Craniopharyngioma is a type of brain tumor derived from pituitary gland embryonic tissue that occurs most commonly in children but also in men and women in their 50s and 60s.
Craniopharyngiomas are relatively rare. Craniopharyngiomas can grow to large sizes, even bigger than a golf ball, and may not cause any symptoms in the beginning.
Craniopharyngiomas are typically very slow growing tumors. Symptoms produced by a craniopharyngioma vary depending upon the tumor’s location and the age of the patient.
The symptoms also depend on which specific hormone is involved.
• Personality changes
• Pituitary insufficiency. This often occurs to some degree because craniopharyngiomas develop in the area of the pituitary stalk, which can affect the function of the pituitary gland.
In children, hormone deficiency can result in:
- Growth failure
- Delayed puberty
Other symptoms include:
- Diabetes insipidus. This occurs due to the absence of a posterior pituitary hormone called antidiuretic hormone (ADH).
- Excessive thirst
- Excessive urination
- Adrenal insufficiency. This occurs because of a reduction in ACTH production, a reduction in cortisol
In severe cases, it can be fatal. Symptoms include:
- Low blood pressure
- Electrolyte abnormalities
• Growth hormone (GH) insufficiency, caused by the reduction in growth hormone (GH) production.
- Stunted growth and delayed puberty (in children)
- General fatigue, loss of muscle mass and tone (in adults)
• Hypothyroidism, caused by a reduction in TSH production. Symptoms include:
- Loss of appetite
- Weight gain
- Decreased mental function
• Reduction in prolactin production. This is very uncommon and occurs with severe pituitary insufficiency.
- Large pituitary tumors can paradoxically elevate blood prolactin levels due to the “stalk effect.” This elevation occurs as a result of the compression of the pituitary stalk, which interferes with the brain’s control of prolactin production.
- In premenopausal women, elevated prolactin can lead to reduction or loss of menstrual periods and/or breast milk production (galactorrhea).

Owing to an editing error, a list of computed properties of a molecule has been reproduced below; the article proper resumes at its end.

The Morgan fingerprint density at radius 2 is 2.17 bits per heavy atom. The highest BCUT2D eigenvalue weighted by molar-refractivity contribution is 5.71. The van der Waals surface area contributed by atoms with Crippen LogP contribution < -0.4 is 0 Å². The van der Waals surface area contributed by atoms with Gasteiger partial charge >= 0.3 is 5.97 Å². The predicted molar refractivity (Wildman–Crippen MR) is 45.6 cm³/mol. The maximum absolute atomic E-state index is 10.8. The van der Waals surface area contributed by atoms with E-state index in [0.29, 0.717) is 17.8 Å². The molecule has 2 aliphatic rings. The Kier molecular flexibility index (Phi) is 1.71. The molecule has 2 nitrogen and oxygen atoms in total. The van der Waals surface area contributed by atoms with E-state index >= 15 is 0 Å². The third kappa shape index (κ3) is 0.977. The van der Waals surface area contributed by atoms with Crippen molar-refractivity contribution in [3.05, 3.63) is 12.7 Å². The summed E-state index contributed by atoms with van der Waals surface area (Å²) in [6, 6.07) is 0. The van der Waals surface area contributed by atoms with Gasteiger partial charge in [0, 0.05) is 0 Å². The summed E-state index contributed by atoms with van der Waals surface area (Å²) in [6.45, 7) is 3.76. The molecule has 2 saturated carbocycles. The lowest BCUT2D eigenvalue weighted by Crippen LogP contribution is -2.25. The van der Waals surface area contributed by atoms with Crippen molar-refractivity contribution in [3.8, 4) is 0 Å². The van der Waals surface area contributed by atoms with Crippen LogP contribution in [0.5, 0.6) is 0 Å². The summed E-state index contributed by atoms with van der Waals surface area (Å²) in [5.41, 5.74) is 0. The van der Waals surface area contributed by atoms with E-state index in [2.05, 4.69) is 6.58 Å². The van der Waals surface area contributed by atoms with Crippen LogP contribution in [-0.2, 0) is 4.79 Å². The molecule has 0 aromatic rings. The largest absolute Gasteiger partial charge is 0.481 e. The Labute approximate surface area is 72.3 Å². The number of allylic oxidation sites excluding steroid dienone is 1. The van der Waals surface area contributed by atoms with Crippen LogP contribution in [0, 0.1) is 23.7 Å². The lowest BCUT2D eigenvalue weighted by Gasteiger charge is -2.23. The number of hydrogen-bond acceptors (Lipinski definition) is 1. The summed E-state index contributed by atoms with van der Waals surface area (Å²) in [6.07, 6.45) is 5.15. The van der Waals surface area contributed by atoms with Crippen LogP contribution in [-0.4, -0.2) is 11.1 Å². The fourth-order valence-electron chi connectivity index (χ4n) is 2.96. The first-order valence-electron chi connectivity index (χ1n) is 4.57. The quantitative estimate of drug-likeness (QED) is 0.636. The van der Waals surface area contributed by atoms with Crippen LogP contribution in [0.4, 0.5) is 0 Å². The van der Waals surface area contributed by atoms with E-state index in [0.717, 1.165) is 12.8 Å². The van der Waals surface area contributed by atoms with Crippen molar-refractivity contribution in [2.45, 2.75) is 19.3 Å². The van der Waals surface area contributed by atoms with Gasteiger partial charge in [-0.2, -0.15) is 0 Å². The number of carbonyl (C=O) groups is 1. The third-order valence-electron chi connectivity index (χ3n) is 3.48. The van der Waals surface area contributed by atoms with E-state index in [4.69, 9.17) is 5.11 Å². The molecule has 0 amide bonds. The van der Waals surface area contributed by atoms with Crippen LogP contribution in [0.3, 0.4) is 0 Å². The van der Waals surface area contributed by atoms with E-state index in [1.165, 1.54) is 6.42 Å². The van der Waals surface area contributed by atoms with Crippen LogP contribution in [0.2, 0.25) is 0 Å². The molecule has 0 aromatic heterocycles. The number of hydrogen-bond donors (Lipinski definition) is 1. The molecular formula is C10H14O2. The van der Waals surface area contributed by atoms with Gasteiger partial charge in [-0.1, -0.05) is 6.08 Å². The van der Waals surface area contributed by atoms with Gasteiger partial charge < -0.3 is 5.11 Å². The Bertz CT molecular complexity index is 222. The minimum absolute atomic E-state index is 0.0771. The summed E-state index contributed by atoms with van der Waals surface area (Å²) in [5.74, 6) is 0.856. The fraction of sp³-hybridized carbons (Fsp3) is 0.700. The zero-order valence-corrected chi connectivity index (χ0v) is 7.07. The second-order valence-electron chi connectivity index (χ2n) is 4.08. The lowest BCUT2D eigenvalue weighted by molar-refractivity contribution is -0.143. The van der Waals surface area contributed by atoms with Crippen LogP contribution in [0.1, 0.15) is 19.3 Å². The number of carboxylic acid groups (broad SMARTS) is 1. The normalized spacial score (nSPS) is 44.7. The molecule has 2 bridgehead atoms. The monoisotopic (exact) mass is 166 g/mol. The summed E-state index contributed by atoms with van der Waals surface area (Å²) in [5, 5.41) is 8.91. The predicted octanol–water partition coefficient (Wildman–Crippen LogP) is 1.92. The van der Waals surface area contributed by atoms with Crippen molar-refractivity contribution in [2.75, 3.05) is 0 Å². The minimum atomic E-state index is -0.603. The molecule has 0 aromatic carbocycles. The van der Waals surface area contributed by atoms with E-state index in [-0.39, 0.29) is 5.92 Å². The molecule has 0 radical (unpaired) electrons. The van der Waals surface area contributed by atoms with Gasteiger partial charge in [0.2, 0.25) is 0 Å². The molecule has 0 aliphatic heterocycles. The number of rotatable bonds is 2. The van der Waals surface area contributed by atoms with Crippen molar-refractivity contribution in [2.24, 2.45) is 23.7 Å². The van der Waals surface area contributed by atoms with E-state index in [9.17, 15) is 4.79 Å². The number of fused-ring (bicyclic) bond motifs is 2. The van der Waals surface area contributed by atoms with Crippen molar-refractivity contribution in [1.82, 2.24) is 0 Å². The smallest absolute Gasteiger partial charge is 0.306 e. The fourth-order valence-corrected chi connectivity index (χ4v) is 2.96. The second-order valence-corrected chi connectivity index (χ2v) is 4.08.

o With stalk effect, prolactin levels are usually only slightly elevated, as opposed to prolactinomas in which the prolactin level is usually very high.
- Reduction of sex hormones, luteinizing hormone (LH) and follicle-stimulating hormone (FSH).
- In men, this can lead to a low testosterone level, causing decreased sexual drive and impotence.
- In some cases, there can be loss of body and facial hair.
- In women, this can lead to infertility
- If the tumor involves the optic tracts, chiasm, or nerves, blindness can occur.
If the hypothalamus, an area at the base of the brain, is affected, symptoms may include:
- Increased drowsiness
- Temperature regulation abnormalities
- Diabetes insipidus
MRI scan allows the neuroradiologist to view the tumor from different angles. A CT scan can detect calcification in the tumor
Pituitary hormone function testing is necessary for every patient with a craniopharyngioma. An endocrinologist who specializes in pituitary tumors will help evaluate the results.
The two basic approaches are:
Endoscopic Endonasal Surgery
The endoscopic endonasal approach is a minimally invasive approach, using your natural nasal passageway. It does not require a head incision.
An endoscopic technique can be very effective in safely removing tumor, while at the same time minimizing hospitalization time and discomfort, however, not every craniopharyngioma tumor can be removed using an endonasal endoscopic approach.
During an open craniotomy, the surgeon:
1. Makes an incision into your scalp
2. Temporarily removes a piece of your skull
3. Uses a surgical microscope to provide high magnification of the area
4. Access and remove the tumor; the most common approach involves gently elevating the base of the frontal lobe of the brain, above the eye.
A minimally invasive eyebrow incision keyhole approach can also be used.
Radiation Therapy for Craniopharyngiomas
Stereotactic Radiosurgery is a technique that uses a highly focused dose of radiation delivered directly to the tumor. Because the radiation beam is sculpted to target only the tumor, the surrounding brain structures receive only a fraction of the radiation dose and may remain unharmed.
One drawback of radiation treatment is that it leads to delayed pituitary failure. This typically occurs several years after treatment, necessitating complete hormone replacement
Medical Therapy for Craniopharyngiomas
Pituitary hormonal dysfunction is common after craniopharyngioma surgery and/or radiation therapy. Problems with hypothalamic function can be particularly challenging to treat. You will require careful monitoring and follow-up visits with an endocrinologist.
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